From a business standpoint, the most obvious of Chick-fil-A's Christian practices is the company's mandate for all locations to be closed for rest on Sundays. It does not take a certified forensic accountant to understand that Chick-fil-A and its franchisees have foregone millions of dollars over the years in observance of this blatantly Christian tradition. Yet, franchisees made the decision that it was well worth investing in a Chick-fil-A franchise nonetheless. This is likely because even withstanding the "short week" disadvantage, Chick-fil-A remains the second largest quick-service restaurant chain in the nation based on annual sales, operating at an average of $2,500,000 in sales per unit.

Looking back on all that has taken place since Dan Cathy's comments on same-sex marriage somehow created a firestorm, it is likely that Chick-fil-A conducted a cost-benefit analysis of the situation and made some determinations. The company has since stated that its tradition is to treat every person with honor and respect regardless of their belief and sexual orientation, and that going forward they intend to leave the policy debate over same-sex marriage to the government.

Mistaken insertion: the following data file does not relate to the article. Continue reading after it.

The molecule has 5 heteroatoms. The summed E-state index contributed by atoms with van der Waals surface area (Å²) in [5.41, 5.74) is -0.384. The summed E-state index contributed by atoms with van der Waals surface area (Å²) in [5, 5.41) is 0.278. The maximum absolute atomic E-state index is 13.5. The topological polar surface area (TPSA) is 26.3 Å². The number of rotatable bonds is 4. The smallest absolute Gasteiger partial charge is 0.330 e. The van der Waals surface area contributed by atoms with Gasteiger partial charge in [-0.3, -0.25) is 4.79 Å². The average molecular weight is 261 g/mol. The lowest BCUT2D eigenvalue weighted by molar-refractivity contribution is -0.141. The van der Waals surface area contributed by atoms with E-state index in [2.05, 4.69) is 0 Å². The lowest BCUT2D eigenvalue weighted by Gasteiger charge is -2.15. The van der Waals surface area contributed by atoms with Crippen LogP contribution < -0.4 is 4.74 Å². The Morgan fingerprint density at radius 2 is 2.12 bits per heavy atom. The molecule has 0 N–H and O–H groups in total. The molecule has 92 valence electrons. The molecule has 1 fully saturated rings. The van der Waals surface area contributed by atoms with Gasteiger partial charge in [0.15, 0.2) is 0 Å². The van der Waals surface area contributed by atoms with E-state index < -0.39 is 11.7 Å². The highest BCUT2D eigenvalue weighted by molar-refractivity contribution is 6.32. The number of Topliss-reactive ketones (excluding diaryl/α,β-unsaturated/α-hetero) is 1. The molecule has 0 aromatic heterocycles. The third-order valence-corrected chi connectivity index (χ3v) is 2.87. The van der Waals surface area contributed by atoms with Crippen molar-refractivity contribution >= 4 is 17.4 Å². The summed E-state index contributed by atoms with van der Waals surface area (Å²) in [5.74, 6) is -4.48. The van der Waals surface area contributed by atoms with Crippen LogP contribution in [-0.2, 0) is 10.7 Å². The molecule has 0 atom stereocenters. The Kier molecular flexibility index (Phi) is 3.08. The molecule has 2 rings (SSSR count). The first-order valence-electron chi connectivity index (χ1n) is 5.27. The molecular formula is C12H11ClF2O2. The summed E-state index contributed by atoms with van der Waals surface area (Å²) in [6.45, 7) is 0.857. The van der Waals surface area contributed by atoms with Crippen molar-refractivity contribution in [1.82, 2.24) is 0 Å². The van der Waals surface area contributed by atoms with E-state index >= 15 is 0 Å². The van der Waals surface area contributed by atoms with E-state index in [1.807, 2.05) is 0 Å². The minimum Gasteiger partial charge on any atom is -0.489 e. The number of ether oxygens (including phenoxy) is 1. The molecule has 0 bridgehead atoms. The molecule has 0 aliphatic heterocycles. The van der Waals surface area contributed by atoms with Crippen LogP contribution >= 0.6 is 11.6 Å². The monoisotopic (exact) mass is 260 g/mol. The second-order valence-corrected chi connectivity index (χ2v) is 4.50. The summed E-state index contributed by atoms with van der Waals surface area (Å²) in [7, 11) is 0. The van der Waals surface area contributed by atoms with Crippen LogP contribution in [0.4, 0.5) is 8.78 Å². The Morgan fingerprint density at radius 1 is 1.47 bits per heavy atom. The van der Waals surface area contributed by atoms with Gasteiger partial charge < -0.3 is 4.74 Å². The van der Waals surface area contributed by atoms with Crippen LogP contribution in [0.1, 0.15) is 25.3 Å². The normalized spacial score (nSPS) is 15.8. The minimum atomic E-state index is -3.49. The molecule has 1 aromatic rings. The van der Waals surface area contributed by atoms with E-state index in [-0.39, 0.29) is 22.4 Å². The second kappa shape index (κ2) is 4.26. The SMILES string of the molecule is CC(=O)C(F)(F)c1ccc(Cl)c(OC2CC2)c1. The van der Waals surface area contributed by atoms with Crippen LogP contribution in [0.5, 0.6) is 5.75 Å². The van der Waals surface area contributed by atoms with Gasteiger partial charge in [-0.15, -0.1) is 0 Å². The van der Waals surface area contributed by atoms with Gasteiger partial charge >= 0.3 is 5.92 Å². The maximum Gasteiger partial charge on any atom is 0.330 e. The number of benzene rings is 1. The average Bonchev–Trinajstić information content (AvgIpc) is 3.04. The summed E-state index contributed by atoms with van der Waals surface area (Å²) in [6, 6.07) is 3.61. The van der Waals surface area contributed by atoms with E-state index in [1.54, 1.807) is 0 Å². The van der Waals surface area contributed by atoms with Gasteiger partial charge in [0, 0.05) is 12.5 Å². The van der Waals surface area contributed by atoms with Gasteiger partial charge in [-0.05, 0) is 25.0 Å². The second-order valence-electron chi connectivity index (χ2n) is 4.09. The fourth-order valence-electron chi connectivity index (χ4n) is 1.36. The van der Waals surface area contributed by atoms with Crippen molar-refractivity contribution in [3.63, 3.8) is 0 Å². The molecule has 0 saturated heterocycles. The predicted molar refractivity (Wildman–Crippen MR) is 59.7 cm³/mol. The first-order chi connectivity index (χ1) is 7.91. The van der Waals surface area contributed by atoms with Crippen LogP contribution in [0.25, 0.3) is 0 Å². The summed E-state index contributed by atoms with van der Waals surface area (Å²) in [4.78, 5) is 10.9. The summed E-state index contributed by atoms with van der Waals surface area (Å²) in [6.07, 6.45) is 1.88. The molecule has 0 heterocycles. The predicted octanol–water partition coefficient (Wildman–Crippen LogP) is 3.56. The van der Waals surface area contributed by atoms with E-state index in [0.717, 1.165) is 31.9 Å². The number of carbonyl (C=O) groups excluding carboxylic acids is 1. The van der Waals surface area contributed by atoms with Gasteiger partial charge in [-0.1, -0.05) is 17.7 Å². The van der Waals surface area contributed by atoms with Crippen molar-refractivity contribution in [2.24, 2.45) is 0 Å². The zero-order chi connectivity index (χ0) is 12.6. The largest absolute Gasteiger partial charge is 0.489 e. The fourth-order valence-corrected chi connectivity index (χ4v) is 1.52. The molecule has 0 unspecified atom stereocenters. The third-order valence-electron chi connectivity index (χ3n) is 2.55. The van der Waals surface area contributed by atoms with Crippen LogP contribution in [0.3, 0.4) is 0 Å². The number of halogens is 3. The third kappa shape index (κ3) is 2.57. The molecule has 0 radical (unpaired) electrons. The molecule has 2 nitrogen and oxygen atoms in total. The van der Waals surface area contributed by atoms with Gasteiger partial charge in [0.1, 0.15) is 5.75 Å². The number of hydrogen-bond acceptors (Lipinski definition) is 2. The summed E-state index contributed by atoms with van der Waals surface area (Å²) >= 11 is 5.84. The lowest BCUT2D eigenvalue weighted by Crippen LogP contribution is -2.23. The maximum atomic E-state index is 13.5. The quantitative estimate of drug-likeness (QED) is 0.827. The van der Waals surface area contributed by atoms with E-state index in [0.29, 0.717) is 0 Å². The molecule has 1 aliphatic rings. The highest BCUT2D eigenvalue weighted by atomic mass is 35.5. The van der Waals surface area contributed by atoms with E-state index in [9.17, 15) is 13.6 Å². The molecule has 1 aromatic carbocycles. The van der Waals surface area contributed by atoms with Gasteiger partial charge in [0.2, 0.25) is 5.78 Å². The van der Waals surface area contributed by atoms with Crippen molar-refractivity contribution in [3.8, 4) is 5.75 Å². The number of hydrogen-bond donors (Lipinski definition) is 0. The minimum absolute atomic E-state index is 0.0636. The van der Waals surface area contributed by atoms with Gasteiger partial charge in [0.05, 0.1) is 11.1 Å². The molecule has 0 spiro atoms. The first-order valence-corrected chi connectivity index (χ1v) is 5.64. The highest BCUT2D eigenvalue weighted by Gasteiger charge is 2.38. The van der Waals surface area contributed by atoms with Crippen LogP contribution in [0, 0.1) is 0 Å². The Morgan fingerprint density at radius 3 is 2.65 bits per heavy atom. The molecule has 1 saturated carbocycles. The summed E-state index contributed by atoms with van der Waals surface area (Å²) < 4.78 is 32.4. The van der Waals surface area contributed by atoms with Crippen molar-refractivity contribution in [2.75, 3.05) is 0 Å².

It has been reported that the company has also decided to discontinue its donations to anti-gay marriage activists groups, but that has yet to be confirmed.

Nevertheless, given that Chick-fil-A has no real reason for concern about its ability to weather this socio-political storm due to its proliferation in conservative regions, and that the Cathy family will obviously maintain its biblically based views and corresponding activism, it is reasonable to conclude that while the company might not make many more socio-political statements, it will definitely continue mixing religion with the foundation of its franchise system because it works.

And any franchisees that do not share that vision cannot cry foul in times of tribulation, as they had full notice of Chick-fil-A's Christian tradition from the moment each franchisee arrived on the scene.